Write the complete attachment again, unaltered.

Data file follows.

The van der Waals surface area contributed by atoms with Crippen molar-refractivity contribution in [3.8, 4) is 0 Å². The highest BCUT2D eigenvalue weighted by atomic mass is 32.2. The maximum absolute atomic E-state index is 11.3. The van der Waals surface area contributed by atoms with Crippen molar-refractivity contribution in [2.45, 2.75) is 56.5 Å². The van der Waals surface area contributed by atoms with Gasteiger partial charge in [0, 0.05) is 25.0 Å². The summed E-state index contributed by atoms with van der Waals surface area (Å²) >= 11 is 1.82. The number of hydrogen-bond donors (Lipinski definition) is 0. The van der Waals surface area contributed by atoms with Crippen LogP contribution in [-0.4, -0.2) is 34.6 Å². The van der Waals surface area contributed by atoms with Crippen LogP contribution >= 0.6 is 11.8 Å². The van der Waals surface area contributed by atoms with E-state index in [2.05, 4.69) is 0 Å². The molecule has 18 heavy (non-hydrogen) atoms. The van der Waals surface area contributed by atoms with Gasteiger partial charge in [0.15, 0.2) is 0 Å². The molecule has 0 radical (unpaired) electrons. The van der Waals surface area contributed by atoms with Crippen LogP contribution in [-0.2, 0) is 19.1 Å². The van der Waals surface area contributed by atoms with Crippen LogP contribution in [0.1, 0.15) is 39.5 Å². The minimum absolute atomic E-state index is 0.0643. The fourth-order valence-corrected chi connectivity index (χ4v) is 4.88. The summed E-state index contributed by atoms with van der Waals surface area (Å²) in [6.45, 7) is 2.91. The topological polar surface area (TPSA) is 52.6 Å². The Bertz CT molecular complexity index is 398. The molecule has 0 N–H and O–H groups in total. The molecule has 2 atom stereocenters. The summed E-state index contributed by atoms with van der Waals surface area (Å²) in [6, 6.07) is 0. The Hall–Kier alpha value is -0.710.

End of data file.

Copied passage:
The van der Waals surface area contributed by atoms with Crippen molar-refractivity contribution in [3.8, 4) is 0 Å². The highest BCUT2D eigenvalue weighted by atomic mass is 32.2. The maximum absolute atomic E-state index is 11.3. The van der Waals surface area contributed by atoms with Crippen molar-refractivity contribution in [2.45, 2.75) is 56.5 Å². The van der Waals surface area contributed by atoms with Gasteiger partial charge in [0, 0.05) is 25.0 Å². The summed E-state index contributed by atoms with van der Waals surface area (Å²) >= 11 is 1.82. The number of hydrogen-bond donors (Lipinski definition) is 0. The van der Waals surface area contributed by atoms with Crippen LogP contribution in [-0.4, -0.2) is 34.6 Å². The van der Waals surface area contributed by atoms with Crippen LogP contribution >= 0.6 is 11.8 Å². The van der Waals surface area contributed by atoms with E-state index in [2.05, 4.69) is 0 Å². The molecule has 18 heavy (non-hydrogen) atoms. The van der Waals surface area contributed by atoms with Gasteiger partial charge in [0.15, 0.2) is 0 Å². The molecule has 0 radical (unpaired) electrons. The van der Waals surface area contributed by atoms with Crippen LogP contribution in [-0.2, 0) is 19.1 Å². The van der Waals surface area contributed by atoms with Crippen LogP contribution in [0.1, 0.15) is 39.5 Å². The minimum absolute atomic E-state index is 0.0643. The fourth-order valence-corrected chi connectivity index (χ4v) is 4.88. The summed E-state index contributed by atoms with van der Waals surface area (Å²) in [6.45, 7) is 2.91. The topological polar surface area (TPSA) is 52.6 Å². The Bertz CT molecular complexity index is 398. The molecule has 0 N–H and O–H groups in total. The molecule has 2 atom stereocenters. The summed E-state index contributed by atoms with van der Waals surface area (Å²) in [6, 6.07) is 0. The Hall–Kier alpha value is -0.710.